October 27, 2005

Translation of "The Captured Gunman" from Hou Wen-Yong's "Short-Short Story!"

Undoubtedly one of the most popular writers in Taiwan, Hou Wen-yong (候文詠) has been writing since 1990. His most popular work is "The Hospital" (白色巨塔, or "The Ivory Tower" in Chinese). Before tackling that book, I decided to start with one of his shorter works. "Short-Short Story!" (候文詠極短篇, or "Hou Wen-Yong's Extremely Short Pieces" in Chinese) is a collection of sixty short-short stories. This is the first time I have read a collection of stories this short; most of them fit inside of four pages. The literary form that stories of this length most remind me of is the stories in forwarded emails. But whereas most of the stories in forwarded emails make me cringe or leave me asking "Do they really expect me to believe that?", the stories in this collection are consistently entertaining. The stories are divided into the followings sections (in English) hospital, life, love & sex, reality show, work, growing up, money, and here & there. Instead of commenting at length about this book, I translated one of the stories.
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The Captured Gunman
By Hou Wen-yong

A friend of mine was once a reporter. We were probably discussing what makes a good reporter when she told me this story.

When I graduated from college, more than ten years ago, I stumbled into a job as a reporter at a gossip tabloid. As a female who had just left school, I understand nothing of the world, but due to the requirements of this job, I had to visit every corner of the sex industry and every crime scene, often making a fool of myself in the process. There was one time when the police had captured the chief suspect in a shooting. When my publisher assigned this case to me, I honestly knew nothing about it. I just briefly heard that this gangster was behind ten major shootings and had killed innumerably many people, many of them brutally.

I arrived late at the police station. As I entered the station, I found it packed with reporters, all of them pressed around the criminal. The police must have notified every reporter they could. For the sake of doing my duty, I braced myself and squeezed into the crowd, burrowing to the very front.
With great difficulty, I made my way to the front, directly in front of the gangster. He was cuffed and bound, hand and foot. He sat heavily in a chair, hair disheveled. The atmosphere was of deadlock. What had probably happened is that one of the reporters had offended the prisoner by asking a question he considered taboo, and now he would not speak.
I thought, as long as I'm here, if I don't ask a question it would be a disgrace, so I ventured a question with the spirit of a newborn calf too ignorant to fear the tiger. "How were you captured?" I said.
As soon as I asked, I knew that it was a stupid question. To my surprise, he raised his head and looked at me. I nodded to him as if respectfully waiting his instruction. "I just told everyone," he answered coldly.
"But I got here late and didn't hear you," I said. "How about answering the question one more time?"
"If you didn't hear, that's your problem. Why should I answer the question again?"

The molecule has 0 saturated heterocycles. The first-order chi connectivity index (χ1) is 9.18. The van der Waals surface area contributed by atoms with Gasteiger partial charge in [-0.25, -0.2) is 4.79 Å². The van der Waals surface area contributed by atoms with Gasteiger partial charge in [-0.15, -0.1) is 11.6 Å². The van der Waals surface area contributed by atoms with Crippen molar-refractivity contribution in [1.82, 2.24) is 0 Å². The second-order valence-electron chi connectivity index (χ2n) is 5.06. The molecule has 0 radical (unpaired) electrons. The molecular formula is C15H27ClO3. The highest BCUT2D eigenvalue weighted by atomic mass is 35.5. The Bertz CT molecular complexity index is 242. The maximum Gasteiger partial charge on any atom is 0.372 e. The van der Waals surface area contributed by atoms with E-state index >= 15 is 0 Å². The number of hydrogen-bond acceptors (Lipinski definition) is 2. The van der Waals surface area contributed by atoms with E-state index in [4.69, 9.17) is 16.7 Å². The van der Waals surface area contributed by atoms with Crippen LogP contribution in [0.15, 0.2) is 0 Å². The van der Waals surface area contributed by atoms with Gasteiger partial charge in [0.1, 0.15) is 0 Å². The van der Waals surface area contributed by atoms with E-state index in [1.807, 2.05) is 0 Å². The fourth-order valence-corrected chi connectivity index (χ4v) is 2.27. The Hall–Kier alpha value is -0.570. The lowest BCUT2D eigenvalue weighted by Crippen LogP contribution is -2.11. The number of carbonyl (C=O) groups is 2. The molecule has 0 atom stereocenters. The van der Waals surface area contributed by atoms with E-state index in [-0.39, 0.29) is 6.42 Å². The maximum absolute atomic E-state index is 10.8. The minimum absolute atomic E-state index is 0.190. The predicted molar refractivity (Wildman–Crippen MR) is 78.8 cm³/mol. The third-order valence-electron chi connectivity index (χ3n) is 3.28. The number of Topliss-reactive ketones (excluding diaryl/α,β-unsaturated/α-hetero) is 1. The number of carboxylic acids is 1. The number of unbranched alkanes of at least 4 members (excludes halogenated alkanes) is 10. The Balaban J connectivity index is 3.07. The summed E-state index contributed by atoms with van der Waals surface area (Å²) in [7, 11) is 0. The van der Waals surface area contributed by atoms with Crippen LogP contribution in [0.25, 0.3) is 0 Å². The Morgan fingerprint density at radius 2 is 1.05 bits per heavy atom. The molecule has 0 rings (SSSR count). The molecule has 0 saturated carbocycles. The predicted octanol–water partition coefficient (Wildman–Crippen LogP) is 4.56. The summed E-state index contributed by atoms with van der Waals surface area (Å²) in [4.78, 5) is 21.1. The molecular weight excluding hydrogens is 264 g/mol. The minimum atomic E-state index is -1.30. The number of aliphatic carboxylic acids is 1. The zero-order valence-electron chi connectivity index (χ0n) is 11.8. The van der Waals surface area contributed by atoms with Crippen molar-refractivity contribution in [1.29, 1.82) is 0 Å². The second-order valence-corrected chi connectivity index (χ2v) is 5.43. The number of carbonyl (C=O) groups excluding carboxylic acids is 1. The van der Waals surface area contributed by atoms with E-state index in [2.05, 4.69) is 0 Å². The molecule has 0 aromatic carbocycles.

"Come on," I said. "You may never have this kind of opportunity again--to be able to talk to me and all these people."
I don't know what it was that stirred him. He was at a loss briefly, and then he looked at me, and to my surprise answered the question a second time.
"I heard that you killed your own younger brother," I said.
He nodded. "I was afraid he was getting too flagrant, so I forbid him from carrying a gun. But he disobeyed me and tried to hide his gun."
"So you killed him just for that?"
"It's not a question of whether or not to murder," he said. "It's about discipline."
He was calm and clear-headed, which is what frightened me most about the whole situation.
"What about your brother's girlfriend, did you kill her too?"
He nodded. "I know my brother loved that girl, so I let her keep him company."
The funniest thing is that as this went on, he refused to answer the questions asked by others. He would only allow me to interview him. Other reporters could only relay their questions to me, and ask me to ask for them. I became more and more drawn in, until at the end the police came up to me and said into my ear, "Ask him if he was responsible for the homicide in the public restroom."
I asked him. He nodded.
When the interview was just about finished and the photographers began taking pictures, he suddenly started jumping around hysterically, constantly struggling and twisting. A number of officers were startled into action. They came forward and tried to bring him under control.
"Don't you think that this will make a terrible photo?" I suddenly remembered that he was a ranking gangster.
He nodded. We hurried to find a jacket to cover his handcuffs and foot shackles. I used my hand as a pick to comb his hair. He finally calmed down.
The next day, this photograph appeared in the leading pages of every newspaper. The gangster looks fine, and there I am, standing by his side, appearing in all of the photographs with him. At the time, I was just concerned with helping to make him presentable. I never thought that I would be part of the picture. My hair had already been a mess, and after squeezing through that crowd of reporters, I looked even worse.
I heard a photographer who did not recognize me point at the photograph and say, "That woman to the side, with that afro going everywhere, she's the gangster's woman, isn't she?"
Later, the gangster was executed by shooting. I feel a little regret when I think back on that incident. My sorry figured had robbed him clean of any impressiveness or stature.


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